Metro, Sydney Morning Herald, December 28, 2007
BENITO DI FONZO finds Mafia references in The Wind In The Willows.
Front at left, Callie Gray as Mole with Joe Sullivan as Ratty. At back is left, Warwick Allsopp as Weasel and Tamlyn Henderson as Toad.
Photo: Marco Del Grande
"It feels like one big picture book," says Callie Gray of the production of The Wind In The Willows, staged annually in the Royal Botanic Gardens. "We're really at one with nature."
Gray again will embody Mole, whose journey above ground into the world of the riverbank, chaperoned by nautical companion Ratty (played by Joe Sullivan), is at the heart of Kenneth Grahame's classic children's tale.
In the 100 years since its original publication, Grahame's novel has been adapted many times for stage and screen. It has introduced whole generations to the pastoral wonders of boating by the riverbank, where Ratty, Mole and other creatures such as the stern Badger (Colin Donnelly) and the mischievous Toad (Tamlyn Henderson) live.
This Australian adaptation by Glenn Elston introduces audiences to the magic of theatre as well as the gardens.
"I think kids naturally have a love of theatre, of dressing up, make-up and play-acting," Gray says. "It's wonderful that we can have it in such a wonderful position on Sydney Harbour and you can bring your mother, grandmother, sons, daughters - it's for everyone. For an actor it's absolute bliss: outdoors, a receptive audience, great material."
The performers mostly stick to the original story but the production allows for some improvisation, particularly when the children who are turned into rabbits become part of the show.
Later, parents allowing, these children are formed into teams and taken into the "Wild Wood". Ratty's team is termed the Rat Pack. It reminds me that, while many over the years have seen the story as analogous to the British class system, with the upper-class twit Toad, middle-class river bankers, the proletariat of rabbits and underclass of weasels and stoats, no one seems to have noticed the obvious references to Mafia mythology, namely the "rats" and "moles" "badgered" by an ancient and powerful patriarch.
I put this to Ratty and Mole.
Gray: "Badger could be the Godfather, couldn't he?"
Sullivan: "He'd kneecap you with his walking stick."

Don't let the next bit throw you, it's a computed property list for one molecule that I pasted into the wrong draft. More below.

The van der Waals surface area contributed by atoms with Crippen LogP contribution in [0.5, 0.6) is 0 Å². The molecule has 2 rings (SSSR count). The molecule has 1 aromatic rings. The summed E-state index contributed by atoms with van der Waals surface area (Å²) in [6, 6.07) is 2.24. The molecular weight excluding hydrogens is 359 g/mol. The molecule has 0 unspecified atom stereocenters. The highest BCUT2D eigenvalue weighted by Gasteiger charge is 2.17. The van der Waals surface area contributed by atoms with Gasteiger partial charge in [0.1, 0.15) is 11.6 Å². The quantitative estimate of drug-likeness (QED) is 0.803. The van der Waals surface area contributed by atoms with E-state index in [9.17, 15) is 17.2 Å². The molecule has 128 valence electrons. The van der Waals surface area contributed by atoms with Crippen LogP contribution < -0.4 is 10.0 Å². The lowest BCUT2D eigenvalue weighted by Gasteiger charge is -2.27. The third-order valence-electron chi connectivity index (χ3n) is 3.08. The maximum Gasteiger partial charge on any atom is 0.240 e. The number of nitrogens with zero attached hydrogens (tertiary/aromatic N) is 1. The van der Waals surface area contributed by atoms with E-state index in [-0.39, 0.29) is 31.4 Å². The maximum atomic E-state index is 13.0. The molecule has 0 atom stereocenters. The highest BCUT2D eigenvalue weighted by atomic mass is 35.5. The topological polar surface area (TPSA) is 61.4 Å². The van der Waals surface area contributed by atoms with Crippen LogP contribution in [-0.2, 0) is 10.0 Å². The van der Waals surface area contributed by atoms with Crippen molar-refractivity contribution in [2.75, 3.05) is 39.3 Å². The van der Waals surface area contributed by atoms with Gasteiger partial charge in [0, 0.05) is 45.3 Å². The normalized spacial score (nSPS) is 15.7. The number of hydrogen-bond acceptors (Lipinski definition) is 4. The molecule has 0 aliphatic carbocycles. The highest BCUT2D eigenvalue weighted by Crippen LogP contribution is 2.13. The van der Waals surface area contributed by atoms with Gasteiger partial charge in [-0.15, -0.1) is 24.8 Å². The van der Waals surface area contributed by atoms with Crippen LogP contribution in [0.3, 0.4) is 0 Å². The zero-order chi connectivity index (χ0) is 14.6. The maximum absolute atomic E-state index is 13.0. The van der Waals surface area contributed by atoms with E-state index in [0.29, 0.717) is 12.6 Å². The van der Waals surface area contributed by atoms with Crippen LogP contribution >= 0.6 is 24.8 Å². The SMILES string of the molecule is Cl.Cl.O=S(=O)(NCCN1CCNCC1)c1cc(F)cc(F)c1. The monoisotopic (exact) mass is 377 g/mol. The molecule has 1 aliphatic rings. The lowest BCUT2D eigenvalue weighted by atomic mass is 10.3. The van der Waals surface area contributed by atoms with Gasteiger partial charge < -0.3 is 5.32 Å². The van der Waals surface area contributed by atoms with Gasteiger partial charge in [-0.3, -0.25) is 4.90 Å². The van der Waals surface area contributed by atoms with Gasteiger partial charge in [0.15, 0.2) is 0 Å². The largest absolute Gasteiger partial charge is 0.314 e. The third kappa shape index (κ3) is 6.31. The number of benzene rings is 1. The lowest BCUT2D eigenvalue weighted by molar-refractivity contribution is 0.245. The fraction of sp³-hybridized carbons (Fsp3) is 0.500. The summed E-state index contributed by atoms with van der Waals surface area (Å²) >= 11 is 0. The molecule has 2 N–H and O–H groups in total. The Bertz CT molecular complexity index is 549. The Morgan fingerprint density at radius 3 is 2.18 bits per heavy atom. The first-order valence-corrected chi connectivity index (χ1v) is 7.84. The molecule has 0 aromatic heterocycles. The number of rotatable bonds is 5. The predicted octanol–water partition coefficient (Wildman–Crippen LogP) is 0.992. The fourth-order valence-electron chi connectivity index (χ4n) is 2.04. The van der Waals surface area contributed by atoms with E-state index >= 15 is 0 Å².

Gray: "I'm loving that. Maybe we should go with that?"
Sullivan: "Who would Toad be, the bumbling fool?"
I suggest the clumsy Fredo Corleone and decide to quit while I'm behind.
Toad Hall, positioned in a natural amphitheatre near Mrs Macquaries Chair, is the scene for a climactic imbroglio in Grahame's novel, where Mole, Ratty, Badger and Toad wield clubs and rifles against weasel and stoat squatters. However, this scene has been softened for the gardens.
"We use water bombs," Gray says. "We try to make it a bit of fun - Weasel [Warwick Allsopp] is scary enough."
Much of the story revolves around the foolish Toad, including his jailing for grand theft auto and escape as a washerwoman in a moment of classic pantomime drag. However, Gray feels Mole's discovery of a world beyond her tiny underground home and the unique personalities that populate it resounds most with audiences.
"There's an innocence that the kids really relate to," she says. "I almost represent them up there with these animals. They learn to be themselves - not to apologise for who you are - and enjoy that. Kids are the best to perform to: they're amazing, so generous and, if they don't like it, they'll tell you."
A few brats among the bunnies, then?
Sullivan: "Which Badger keeps in line. They'll yell out and throw things."
Gray: "Tug costumes."
Sullivan: "Pull your tail."
Gray: "Say, 'You're not really a badger.'"
Nonetheless, Gray admits Mole is her childhood dream role.
"I put the make-up on when I go out on Friday nights," she quips.
I thought I recognised her from that weird club near The Sopranos' Bada Bing.
"Yeah, it's called The Burrow."
Royal Botanic Gardens
Mrs Macquaries Rd, Sydney
5 January 2008 to 26 January 2008
$25 ($85 family of four)
1300 122 344
Tues - Sat, 11am & 6pm.